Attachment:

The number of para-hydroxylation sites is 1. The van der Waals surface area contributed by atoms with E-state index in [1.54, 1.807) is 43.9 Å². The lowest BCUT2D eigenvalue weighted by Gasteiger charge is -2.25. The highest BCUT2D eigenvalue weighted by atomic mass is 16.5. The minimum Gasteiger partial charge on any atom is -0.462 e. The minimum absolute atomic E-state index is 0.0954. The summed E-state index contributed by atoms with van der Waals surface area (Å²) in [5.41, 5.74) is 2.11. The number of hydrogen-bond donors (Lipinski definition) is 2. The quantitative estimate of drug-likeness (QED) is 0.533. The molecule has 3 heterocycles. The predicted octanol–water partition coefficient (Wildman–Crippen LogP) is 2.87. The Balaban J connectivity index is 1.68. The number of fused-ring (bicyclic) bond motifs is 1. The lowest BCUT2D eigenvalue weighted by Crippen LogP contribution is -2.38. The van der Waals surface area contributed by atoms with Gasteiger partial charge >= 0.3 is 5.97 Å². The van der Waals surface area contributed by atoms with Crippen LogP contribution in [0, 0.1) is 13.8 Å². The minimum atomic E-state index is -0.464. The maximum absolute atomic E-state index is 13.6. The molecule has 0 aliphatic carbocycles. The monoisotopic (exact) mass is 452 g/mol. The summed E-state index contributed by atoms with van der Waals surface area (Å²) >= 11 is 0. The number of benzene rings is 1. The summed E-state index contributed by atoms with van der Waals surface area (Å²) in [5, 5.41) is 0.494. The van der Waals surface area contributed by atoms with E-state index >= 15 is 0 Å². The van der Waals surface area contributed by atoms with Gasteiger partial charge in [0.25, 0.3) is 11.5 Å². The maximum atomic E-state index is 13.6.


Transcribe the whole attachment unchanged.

The number of para-hydroxylation sites is 1. The van der Waals surface area contributed by atoms with E-state index in [1.54, 1.807) is 43.9 Å². The lowest BCUT2D eigenvalue weighted by Gasteiger charge is -2.25. The highest BCUT2D eigenvalue weighted by atomic mass is 16.5. The minimum Gasteiger partial charge on any atom is -0.462 e. The minimum absolute atomic E-state index is 0.0954. The summed E-state index contributed by atoms with van der Waals surface area (Å²) in [5.41, 5.74) is 2.11. The number of hydrogen-bond donors (Lipinski definition) is 2. The quantitative estimate of drug-likeness (QED) is 0.533. The molecule has 3 heterocycles. The predicted octanol–water partition coefficient (Wildman–Crippen LogP) is 2.87. The Balaban J connectivity index is 1.68. The number of fused-ring (bicyclic) bond motifs is 1. The lowest BCUT2D eigenvalue weighted by Crippen LogP contribution is -2.38. The van der Waals surface area contributed by atoms with Gasteiger partial charge >= 0.3 is 5.97 Å². The van der Waals surface area contributed by atoms with Crippen LogP contribution in [0, 0.1) is 13.8 Å². The minimum atomic E-state index is -0.464. The maximum absolute atomic E-state index is 13.6. The molecule has 0 aliphatic carbocycles. The monoisotopic (exact) mass is 452 g/mol. The summed E-state index contributed by atoms with van der Waals surface area (Å²) >= 11 is 0. The number of benzene rings is 1. The summed E-state index contributed by atoms with van der Waals surface area (Å²) in [5, 5.41) is 0.494. The van der Waals surface area contributed by atoms with E-state index >= 15 is 0 Å². The van der Waals surface area contributed by atoms with Gasteiger partial charge in [0.25, 0.3) is 11.5 Å². The maximum atomic E-state index is 13.6.